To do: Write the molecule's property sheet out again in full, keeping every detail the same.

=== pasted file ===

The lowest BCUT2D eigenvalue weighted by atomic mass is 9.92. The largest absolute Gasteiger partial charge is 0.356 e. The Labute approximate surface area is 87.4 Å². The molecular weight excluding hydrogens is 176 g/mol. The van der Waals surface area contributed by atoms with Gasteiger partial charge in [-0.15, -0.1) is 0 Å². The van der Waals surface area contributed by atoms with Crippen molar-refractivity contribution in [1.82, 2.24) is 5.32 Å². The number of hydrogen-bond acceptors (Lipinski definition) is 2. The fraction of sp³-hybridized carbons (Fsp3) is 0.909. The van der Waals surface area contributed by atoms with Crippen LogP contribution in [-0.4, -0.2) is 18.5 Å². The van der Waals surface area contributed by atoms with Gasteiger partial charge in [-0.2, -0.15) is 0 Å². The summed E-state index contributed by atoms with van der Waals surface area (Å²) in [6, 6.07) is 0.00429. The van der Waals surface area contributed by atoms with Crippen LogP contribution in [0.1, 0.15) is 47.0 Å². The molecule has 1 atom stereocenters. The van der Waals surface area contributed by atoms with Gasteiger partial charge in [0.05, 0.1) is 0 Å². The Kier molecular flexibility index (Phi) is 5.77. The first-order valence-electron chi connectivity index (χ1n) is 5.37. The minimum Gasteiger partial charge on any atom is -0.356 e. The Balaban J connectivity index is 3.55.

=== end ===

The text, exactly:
The lowest BCUT2D eigenvalue weighted by atomic mass is 9.92. The largest absolute Gasteiger partial charge is 0.356 e. The Labute approximate surface area is 87.4 Å². The molecular weight excluding hydrogens is 176 g/mol. The van der Waals surface area contributed by atoms with Gasteiger partial charge in [-0.15, -0.1) is 0 Å². The van der Waals surface area contributed by atoms with Crippen molar-refractivity contribution in [1.82, 2.24) is 5.32 Å². The number of hydrogen-bond acceptors (Lipinski definition) is 2. The fraction of sp³-hybridized carbons (Fsp3) is 0.909. The van der Waals surface area contributed by atoms with Crippen LogP contribution in [-0.4, -0.2) is 18.5 Å². The van der Waals surface area contributed by atoms with Gasteiger partial charge in [-0.2, -0.15) is 0 Å². The summed E-state index contributed by atoms with van der Waals surface area (Å²) in [6, 6.07) is 0.00429. The van der Waals surface area contributed by atoms with Crippen LogP contribution in [0.1, 0.15) is 47.0 Å². The molecule has 1 atom stereocenters. The van der Waals surface area contributed by atoms with Gasteiger partial charge in [0.05, 0.1) is 0 Å². The Kier molecular flexibility index (Phi) is 5.77. The first-order valence-electron chi connectivity index (χ1n) is 5.37. The minimum Gasteiger partial charge on any atom is -0.356 e. The Balaban J connectivity index is 3.55.